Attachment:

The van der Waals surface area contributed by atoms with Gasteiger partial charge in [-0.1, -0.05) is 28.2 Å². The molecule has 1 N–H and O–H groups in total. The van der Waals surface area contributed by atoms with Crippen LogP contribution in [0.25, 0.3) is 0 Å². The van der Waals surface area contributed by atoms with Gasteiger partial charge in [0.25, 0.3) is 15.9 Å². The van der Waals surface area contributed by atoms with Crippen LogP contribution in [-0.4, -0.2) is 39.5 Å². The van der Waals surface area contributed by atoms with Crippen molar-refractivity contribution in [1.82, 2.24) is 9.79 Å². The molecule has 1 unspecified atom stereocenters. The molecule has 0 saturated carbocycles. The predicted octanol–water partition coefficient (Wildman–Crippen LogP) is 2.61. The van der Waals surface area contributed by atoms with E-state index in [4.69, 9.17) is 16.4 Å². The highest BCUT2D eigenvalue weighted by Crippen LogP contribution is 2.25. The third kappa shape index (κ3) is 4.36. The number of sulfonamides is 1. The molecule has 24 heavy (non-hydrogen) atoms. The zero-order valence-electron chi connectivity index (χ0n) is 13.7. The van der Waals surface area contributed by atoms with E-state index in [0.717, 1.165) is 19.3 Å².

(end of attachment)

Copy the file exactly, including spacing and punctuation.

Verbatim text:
The van der Waals surface area contributed by atoms with Gasteiger partial charge in [-0.1, -0.05) is 28.2 Å². The molecule has 1 N–H and O–H groups in total. The van der Waals surface area contributed by atoms with Crippen LogP contribution in [0.25, 0.3) is 0 Å². The van der Waals surface area contributed by atoms with Gasteiger partial charge in [0.25, 0.3) is 15.9 Å². The van der Waals surface area contributed by atoms with Crippen LogP contribution in [-0.4, -0.2) is 39.5 Å². The van der Waals surface area contributed by atoms with Crippen molar-refractivity contribution in [1.82, 2.24) is 9.79 Å². The molecule has 1 unspecified atom stereocenters. The molecule has 0 saturated carbocycles. The predicted octanol–water partition coefficient (Wildman–Crippen LogP) is 2.61. The van der Waals surface area contributed by atoms with E-state index in [4.69, 9.17) is 16.4 Å². The highest BCUT2D eigenvalue weighted by Crippen LogP contribution is 2.25. The third kappa shape index (κ3) is 4.36. The number of sulfonamides is 1. The molecule has 24 heavy (non-hydrogen) atoms. The zero-order valence-electron chi connectivity index (χ0n) is 13.7. The van der Waals surface area contributed by atoms with E-state index in [0.717, 1.165) is 19.3 Å².